If you asked me who my favourite Kath & Kim character was a few months ago, you can bet it wouldn’t have been Kath’s busybody neighbour, Mandy.
But while the country cracks down on social distancing and forced periods of self-isolation and quarantine, Australia has cracked down on dobbing people in, and Mandy is fast becoming one of the most relatable Australian characters on Netflix, lurking behind the fence with the cops on speed dial waiting to dob in our every wrong move.
In recent days, illegal gatherings with police issuing fines for non-compliance have dominated the news, with one such party allegedly taking place in the North West of Tasmania.
Just like any good old witch hunt, it started with a Facebook rumour, according to a bunch of people no doubt named Karen, who work at Stay at Home Mummy and attended the School of Hard Knocks. The story goes that a group of health care professionals had held a dinner party, which helped to spread Covid-19, essentially locking down the North West of the state. It summoned a collective, “Oh, Kim, you stewpid gurrrl” in our very best Kath Day-Knight voices.
Now, after initially repeating the unsubstantiated information, it’s since been clarified by old mate Brendan Murphy, the country’s Chief Medical Officer, that the gathering never happened. How can we blame him for being led astray? We are living in an age where so many people will hit share or flippantly comment on social media posts with limited proof. Looking at you, Pete Evans.
That’s not to rule out that another gathering might have occurred, as a group of individuals from the North East of Tasmania have since been charged, but it’s not suggested that they are the so-called health professionals from the north-west that were originally thrown under the Facebook bus.
The circulation of completely unfounded Corona content on Facebook is largely thanks to the Boomers, and my nan. But what is it about this particular age group that makes them so eager to believe that someone’s neighbour’s cousin’s friend’s aunt heard from her sister’s doctor that you can stop the spread of Coronavirus by spraying brandy down your throat? Happy to give it a go, but come on, Karen.
Join me in unpacking some of the widely spread untruths of Covid-19 on the link below:
Aside from false, and potentially dangerous information, the other thing this generation is becoming known for is … dobbing people in. And you know what? I’m joining them. If the childhood insult that dobbers wear nappies is in fact true, then throw me a 24-pack of Huggies, because, mate, if you’re doing the wrong thing by not following social distancing rules, breaking quarantine or at the very least licking your fingers while prying apart the plastic produce bag at Coles, I will not hesitate to rat you out.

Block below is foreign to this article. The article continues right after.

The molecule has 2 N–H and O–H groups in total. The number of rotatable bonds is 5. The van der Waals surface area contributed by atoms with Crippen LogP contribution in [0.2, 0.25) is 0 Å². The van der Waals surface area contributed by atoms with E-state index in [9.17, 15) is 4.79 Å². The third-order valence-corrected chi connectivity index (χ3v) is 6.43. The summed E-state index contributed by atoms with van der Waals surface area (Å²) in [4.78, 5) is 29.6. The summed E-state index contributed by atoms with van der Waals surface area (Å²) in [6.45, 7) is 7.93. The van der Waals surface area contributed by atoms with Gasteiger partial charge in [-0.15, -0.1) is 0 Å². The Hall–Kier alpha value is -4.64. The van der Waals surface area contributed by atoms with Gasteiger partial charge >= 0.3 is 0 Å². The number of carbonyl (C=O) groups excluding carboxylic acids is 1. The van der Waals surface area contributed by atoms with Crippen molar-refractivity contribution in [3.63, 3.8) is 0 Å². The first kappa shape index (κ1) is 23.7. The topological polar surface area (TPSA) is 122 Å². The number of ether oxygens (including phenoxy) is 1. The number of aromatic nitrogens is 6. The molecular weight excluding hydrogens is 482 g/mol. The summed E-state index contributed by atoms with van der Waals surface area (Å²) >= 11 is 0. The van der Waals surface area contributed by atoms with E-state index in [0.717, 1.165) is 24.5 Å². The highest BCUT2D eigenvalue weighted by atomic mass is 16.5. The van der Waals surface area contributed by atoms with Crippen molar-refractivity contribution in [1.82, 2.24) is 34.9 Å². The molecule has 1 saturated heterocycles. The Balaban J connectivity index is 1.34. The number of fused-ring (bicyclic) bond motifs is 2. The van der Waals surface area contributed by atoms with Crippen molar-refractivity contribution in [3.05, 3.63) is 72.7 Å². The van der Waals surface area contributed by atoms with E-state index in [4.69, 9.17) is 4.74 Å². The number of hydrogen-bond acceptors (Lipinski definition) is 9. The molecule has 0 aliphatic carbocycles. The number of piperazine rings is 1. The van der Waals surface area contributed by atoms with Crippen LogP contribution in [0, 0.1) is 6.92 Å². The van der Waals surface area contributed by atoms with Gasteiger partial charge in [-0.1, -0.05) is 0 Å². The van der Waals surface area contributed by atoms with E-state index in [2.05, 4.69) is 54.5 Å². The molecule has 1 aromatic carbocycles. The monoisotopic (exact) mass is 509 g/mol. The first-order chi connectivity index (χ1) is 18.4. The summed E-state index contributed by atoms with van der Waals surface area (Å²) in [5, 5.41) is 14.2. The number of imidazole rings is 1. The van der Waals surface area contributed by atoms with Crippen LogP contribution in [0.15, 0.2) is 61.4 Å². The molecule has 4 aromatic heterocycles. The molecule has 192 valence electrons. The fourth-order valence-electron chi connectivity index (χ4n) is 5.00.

It’s the neighbourhood sticky beak’s time to shine! At the time of writing, in the North West of Tasmania, there have been over 2400 checks on businesses and households required to be in quarantine, carried out by police and the SES. In Queensland, over $1m in fines have been issued to members of the public for non-compliance of social distancing laws. NSW has issued fines totalling $165,000. That’s a deposit on a cupboard in Bondi!
Law-abiding folk by majority, Dance Federation President Barry Fife said it best in Strictly Ballroom – “One bad egg can rot the whole barrel.” So while the majority of us are doing the right thing, the minority who are stepping out on social distancing are ruining it for the rest of us – and breeding a whole new generation of Mandys.
Take for example, my friend Allie, who dobbed in a man in his sixties – her own dad. “I was sick to death of ranting at him,” she says. “He travelled around Tasmania, then kept going from his boat to other boats down at the marina visiting his friends – which is no different from going to other peoples’ houses. He’s currently at a mate’s shack, not socially distancing. So I called and dobbed him in. I told them that I was his daughter, and I left my details. Just not on, I don’t care who you are!”
My cousin Amy lives opposite a family in quarantine, after they returned from interstate. The police are regularly checking in on them, as is Amy – from the comfort of her own couch. “I’ve been watching them,” she says. “A few days ago, they had visitors. I was going to call the cops, but I didn’t in the end – I just made sure to film it in case.” I’ll bet you did, Mands!
While it’s hard to gather exact figures on how many members of the community are dobbing people in, the amount of fines being issued nation-wide after reports of flaunting the rules are excessive, so we can only assume there’s an army of meddling Mandys, armed with binoculars. And while we would normally resent neighbourhood snoopers, if they’re doing even just a small part to keep Covid-19 from spreading further, then I say, let them dob. It’s easy to forget that these restrictions are in place for a reason, basically, so we don’t die. Nothing major.
So, Mandys of Australia, who you gonna call? Crime Stoppers.
Kate Fox is a writer, copy editor and content producer based in Hobart, Tasmania. Follow her on Twitter here.